Then dawned Sunday, and it was time to head to the Museum of Flight. I had much more expectations here after having thoroughly enjoyed the Virginia counterpart of it. My Tomtom guided me to the place without any issues, taking me by a Subway joint en-route. It was upon entry that I found out that my corporate discount applied only for general admission, and not for the Leonardo Da Vinci special exhibition that they were having. I got curious and bought both tickets anyway, and I have never thanked myself enough since.

It was an awesome experience. To drastically understate a fact, the man was an absolutely fantastic genius of sorts. There were five whole sections dedicated to miniature models of his inventions, some explaining how he had applied physics to do the most amazing things. The first one was on flight - had to be! Here, his first (manual powered) and second (gliders) set of attempts to fly were modeled. There was also a computerized simulation where you could experiment with the design of a round parachute and see the variation in its various abilities.

The second section was on mechanics, where they showed his brilliant use of pulleys and levers (essentially mathematics) in order to do everything from lifting weights to running a mechanical robot. In the hydraulics part, there was a water powered saw, boat designs for civil and war uses, a system for walking on water and other such inventions. The section on war included a tank, battleship and a LOTR type drawbridge for scaling fortress walls. The final section was, of course, art. I have an absolute and complete lack of appreciation for that, so I'll reserve my comments. All I can say is that a person as talented as Leonardo should be worshipped!

Outside once again, I quickly went past the usual suspects - a blackbird, a Wright brothers' model, a Boeing cargo plane (the first I think) and several jet and propeller driven aircraft. Then I headed to one of the most exciting parts of the museum - a British Airways Concorde! With supersonic speeds, exquisite leather seats, and terribly expensive airfare, it was no surprise that those planes were unprofitable.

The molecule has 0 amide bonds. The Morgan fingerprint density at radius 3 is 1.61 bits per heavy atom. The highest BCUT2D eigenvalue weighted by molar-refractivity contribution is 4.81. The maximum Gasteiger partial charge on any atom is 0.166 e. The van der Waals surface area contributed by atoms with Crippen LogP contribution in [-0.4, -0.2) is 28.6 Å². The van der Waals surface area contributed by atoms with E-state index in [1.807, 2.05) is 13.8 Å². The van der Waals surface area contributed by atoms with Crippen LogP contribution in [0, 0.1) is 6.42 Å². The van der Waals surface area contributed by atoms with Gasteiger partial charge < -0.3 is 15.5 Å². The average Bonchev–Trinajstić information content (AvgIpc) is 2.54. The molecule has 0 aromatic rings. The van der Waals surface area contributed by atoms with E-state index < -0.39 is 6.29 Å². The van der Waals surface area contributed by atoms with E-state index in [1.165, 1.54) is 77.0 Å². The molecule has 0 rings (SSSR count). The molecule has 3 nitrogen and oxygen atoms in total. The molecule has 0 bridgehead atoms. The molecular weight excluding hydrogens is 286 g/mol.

Next, I went into the older Air Force One jet plane. It was complete with bunk-beds, sofas, a conference room, an encoding typewriter, an electric stove and a safe for nuclear launch codes! I sure wish I could've seen the latest version :) The other two planes - a NASA experimentation plane and a Boeing 747 JUMBO (man it's huge!) - were not open to entry, so I headed back to the main exhibition.

There was a pretty huge section of the original Boeing factory, which had been set up with props and speakers to give a feel of what must've been there originally. Half finished wooden planes with engines on pulleys waiting to be fitted, charts unrolled on the table, the manager's desk, and much more gave a pretty authentic feel to the place.

The rest of the visit was quite hurried, because I was almost out of time. There was a floor on WW2 and another above it on WW1. Apart from the exhibits, there was a mini-theatre that was projecting a movie on WW2 history. In the WW1 section, the most interesting part was the Fokker Triplane, allegedly flown by the (in)famous Red Baron.

That, then, was my last weekend in downtown Seattle. After that I got really busy with moving, which I completed last weekend with the construction of a 3-drawer cabinet with 150 parts (whew). So the next time you talk about Leonardo Da Vinci, make sure you give him the respect he deserves!